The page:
We were nerds together (summers spent having RL Stine novel speed reading competitions in a tent in the backyard. We weren’t allowed to live in the house in summer).

We were idiots together (who can make it across the river on foot in late Spring first? We both nearly drowned).

We were terrified together (chased into traffic by a rabid squirrel, and there was always the ‘tent incident’)

and we were social outcasts together (there may have been a skunk incident in junior high).

So when I up and decided to randomly move to China at the age of 20 there was nobody in the world I would have rather come with me.

And so, together, Christine and I moved to China.

We are both the type that strange things just happen to, always have been. We had so many adventures in China together and afterward when she had left (China pretty much gave her the boot), more than enough to fill my next book.

We were living in Shenyang, Liaoning (up by North Korea) back in 2001. At the time it was a city of 13 million people and only 900 foreigners – 750 of those being from Korea. So the rest of us stood out quite a bit and more or less stuck together. Back then there was a single foreigner bar in Shenyang (Sophie’s) and although Christine spent a lot of evenings there I couldn’t really go because, well, I employed more than half of their western clientele (long, weird story) which made it awkward as well. Trust me, the boss wants even less to drink with their employees as the employees want to drink with their boss.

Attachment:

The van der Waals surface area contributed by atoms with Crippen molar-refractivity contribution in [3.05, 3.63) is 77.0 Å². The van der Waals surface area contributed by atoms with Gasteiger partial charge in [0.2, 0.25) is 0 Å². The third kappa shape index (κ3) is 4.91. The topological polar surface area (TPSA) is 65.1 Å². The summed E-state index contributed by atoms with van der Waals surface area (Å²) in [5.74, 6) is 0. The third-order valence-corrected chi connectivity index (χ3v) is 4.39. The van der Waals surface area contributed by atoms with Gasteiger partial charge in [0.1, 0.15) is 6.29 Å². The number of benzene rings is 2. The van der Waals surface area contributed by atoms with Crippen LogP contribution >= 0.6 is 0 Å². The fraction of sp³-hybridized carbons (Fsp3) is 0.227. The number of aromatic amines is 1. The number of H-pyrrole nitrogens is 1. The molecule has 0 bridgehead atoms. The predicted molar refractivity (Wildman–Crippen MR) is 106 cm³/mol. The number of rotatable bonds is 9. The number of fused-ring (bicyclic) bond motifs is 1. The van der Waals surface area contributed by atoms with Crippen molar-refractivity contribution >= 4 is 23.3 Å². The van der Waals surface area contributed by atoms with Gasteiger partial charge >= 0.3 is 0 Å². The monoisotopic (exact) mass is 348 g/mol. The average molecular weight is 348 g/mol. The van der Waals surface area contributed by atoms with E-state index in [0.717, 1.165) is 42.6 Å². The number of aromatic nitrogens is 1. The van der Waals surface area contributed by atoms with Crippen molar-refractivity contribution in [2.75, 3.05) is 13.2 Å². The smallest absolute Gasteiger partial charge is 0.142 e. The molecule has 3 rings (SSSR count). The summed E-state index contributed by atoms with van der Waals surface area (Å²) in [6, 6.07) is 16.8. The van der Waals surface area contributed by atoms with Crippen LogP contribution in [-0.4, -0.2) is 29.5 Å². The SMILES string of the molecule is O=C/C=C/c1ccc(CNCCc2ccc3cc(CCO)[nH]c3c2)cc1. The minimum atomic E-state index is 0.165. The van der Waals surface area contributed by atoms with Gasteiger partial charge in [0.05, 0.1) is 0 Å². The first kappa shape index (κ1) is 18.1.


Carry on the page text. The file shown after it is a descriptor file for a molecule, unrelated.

Anyway, Christine used to go to the expat bar in the evenings pretty often, as you do in China, as there was absolutely nothing else to do, and some of the guys there were worried about her walking home at night by herself or taking taxis alone so late at night. Being not gentlemanly enough to walk her home but gentlemanly enough to care they did the next best thing and bought her a police grade taser gun.